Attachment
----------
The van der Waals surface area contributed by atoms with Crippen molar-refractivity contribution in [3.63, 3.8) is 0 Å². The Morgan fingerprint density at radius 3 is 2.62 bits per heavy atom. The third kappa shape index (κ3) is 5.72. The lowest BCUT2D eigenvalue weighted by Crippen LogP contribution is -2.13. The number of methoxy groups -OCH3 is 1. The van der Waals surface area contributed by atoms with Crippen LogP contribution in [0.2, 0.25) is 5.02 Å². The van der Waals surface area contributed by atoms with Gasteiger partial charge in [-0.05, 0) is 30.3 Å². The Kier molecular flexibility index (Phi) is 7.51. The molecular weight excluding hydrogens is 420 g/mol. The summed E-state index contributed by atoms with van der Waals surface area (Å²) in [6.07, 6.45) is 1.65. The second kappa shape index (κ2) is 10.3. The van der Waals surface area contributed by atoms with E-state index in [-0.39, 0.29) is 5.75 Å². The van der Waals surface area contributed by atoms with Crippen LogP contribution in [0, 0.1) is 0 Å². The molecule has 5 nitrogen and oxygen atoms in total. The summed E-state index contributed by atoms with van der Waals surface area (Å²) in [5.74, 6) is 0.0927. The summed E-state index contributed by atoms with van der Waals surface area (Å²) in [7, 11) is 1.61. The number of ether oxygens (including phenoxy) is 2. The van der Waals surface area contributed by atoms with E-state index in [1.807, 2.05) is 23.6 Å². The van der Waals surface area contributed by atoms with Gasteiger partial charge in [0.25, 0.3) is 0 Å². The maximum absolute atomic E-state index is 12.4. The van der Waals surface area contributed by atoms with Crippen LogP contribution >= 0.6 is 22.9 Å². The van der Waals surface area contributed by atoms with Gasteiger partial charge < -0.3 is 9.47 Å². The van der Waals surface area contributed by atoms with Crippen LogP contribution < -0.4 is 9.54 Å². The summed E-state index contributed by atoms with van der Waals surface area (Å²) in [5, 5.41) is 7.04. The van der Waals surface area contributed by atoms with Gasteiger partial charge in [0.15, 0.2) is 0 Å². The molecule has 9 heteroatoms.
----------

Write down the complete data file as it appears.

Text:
The van der Waals surface area contributed by atoms with Crippen molar-refractivity contribution in [3.63, 3.8) is 0 Å². The Morgan fingerprint density at radius 3 is 2.62 bits per heavy atom. The third kappa shape index (κ3) is 5.72. The lowest BCUT2D eigenvalue weighted by Crippen LogP contribution is -2.13. The number of methoxy groups -OCH3 is 1. The van der Waals surface area contributed by atoms with Crippen LogP contribution in [0.2, 0.25) is 5.02 Å². The van der Waals surface area contributed by atoms with Gasteiger partial charge in [-0.05, 0) is 30.3 Å². The Kier molecular flexibility index (Phi) is 7.51. The molecular weight excluding hydrogens is 420 g/mol. The summed E-state index contributed by atoms with van der Waals surface area (Å²) in [6.07, 6.45) is 1.65. The second kappa shape index (κ2) is 10.3. The van der Waals surface area contributed by atoms with E-state index in [-0.39, 0.29) is 5.75 Å². The van der Waals surface area contributed by atoms with Crippen LogP contribution in [0, 0.1) is 0 Å². The molecule has 5 nitrogen and oxygen atoms in total. The summed E-state index contributed by atoms with van der Waals surface area (Å²) in [5.74, 6) is 0.0927. The summed E-state index contributed by atoms with van der Waals surface area (Å²) in [7, 11) is 1.61. The number of ether oxygens (including phenoxy) is 2. The van der Waals surface area contributed by atoms with E-state index in [1.807, 2.05) is 23.6 Å². The van der Waals surface area contributed by atoms with Gasteiger partial charge in [0.25, 0.3) is 0 Å². The maximum absolute atomic E-state index is 12.4. The van der Waals surface area contributed by atoms with Crippen LogP contribution >= 0.6 is 22.9 Å². The van der Waals surface area contributed by atoms with Gasteiger partial charge < -0.3 is 9.47 Å². The van der Waals surface area contributed by atoms with Crippen LogP contribution < -0.4 is 9.54 Å². The summed E-state index contributed by atoms with van der Waals surface area (Å²) in [5, 5.41) is 7.04. The van der Waals surface area contributed by atoms with Gasteiger partial charge in [0.15, 0.2) is 0 Å². The molecule has 9 heteroatoms.